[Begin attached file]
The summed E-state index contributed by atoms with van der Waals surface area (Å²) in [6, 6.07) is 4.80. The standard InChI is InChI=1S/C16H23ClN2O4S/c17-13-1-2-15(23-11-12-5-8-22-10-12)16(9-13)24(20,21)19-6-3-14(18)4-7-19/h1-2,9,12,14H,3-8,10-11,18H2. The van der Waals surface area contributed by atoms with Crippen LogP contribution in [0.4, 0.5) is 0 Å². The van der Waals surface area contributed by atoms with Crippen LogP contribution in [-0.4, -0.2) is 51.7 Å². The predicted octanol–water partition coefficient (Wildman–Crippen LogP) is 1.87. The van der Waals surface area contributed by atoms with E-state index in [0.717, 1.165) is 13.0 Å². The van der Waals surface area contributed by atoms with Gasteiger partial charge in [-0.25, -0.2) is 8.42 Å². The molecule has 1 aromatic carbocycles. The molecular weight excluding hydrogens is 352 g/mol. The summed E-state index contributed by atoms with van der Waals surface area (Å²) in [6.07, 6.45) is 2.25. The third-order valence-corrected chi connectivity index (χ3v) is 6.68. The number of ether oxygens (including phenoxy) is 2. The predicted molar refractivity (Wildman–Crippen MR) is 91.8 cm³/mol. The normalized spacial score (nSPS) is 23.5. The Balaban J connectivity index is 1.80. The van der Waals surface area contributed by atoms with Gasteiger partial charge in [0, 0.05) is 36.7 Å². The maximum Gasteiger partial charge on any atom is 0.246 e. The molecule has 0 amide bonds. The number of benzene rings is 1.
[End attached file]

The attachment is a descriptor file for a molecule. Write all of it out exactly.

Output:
The summed E-state index contributed by atoms with van der Waals surface area (Å²) in [6, 6.07) is 4.80. The standard InChI is InChI=1S/C16H23ClN2O4S/c17-13-1-2-15(23-11-12-5-8-22-10-12)16(9-13)24(20,21)19-6-3-14(18)4-7-19/h1-2,9,12,14H,3-8,10-11,18H2. The van der Waals surface area contributed by atoms with Crippen LogP contribution in [0.4, 0.5) is 0 Å². The van der Waals surface area contributed by atoms with Crippen LogP contribution in [-0.4, -0.2) is 51.7 Å². The predicted octanol–water partition coefficient (Wildman–Crippen LogP) is 1.87. The van der Waals surface area contributed by atoms with E-state index in [0.717, 1.165) is 13.0 Å². The van der Waals surface area contributed by atoms with Gasteiger partial charge in [-0.25, -0.2) is 8.42 Å². The molecule has 1 aromatic carbocycles. The molecular weight excluding hydrogens is 352 g/mol. The summed E-state index contributed by atoms with van der Waals surface area (Å²) in [6.07, 6.45) is 2.25. The third-order valence-corrected chi connectivity index (χ3v) is 6.68. The number of ether oxygens (including phenoxy) is 2. The predicted molar refractivity (Wildman–Crippen MR) is 91.8 cm³/mol. The normalized spacial score (nSPS) is 23.5. The Balaban J connectivity index is 1.80. The van der Waals surface area contributed by atoms with Gasteiger partial charge in [0, 0.05) is 36.7 Å². The maximum Gasteiger partial charge on any atom is 0.246 e. The molecule has 0 amide bonds. The number of benzene rings is 1.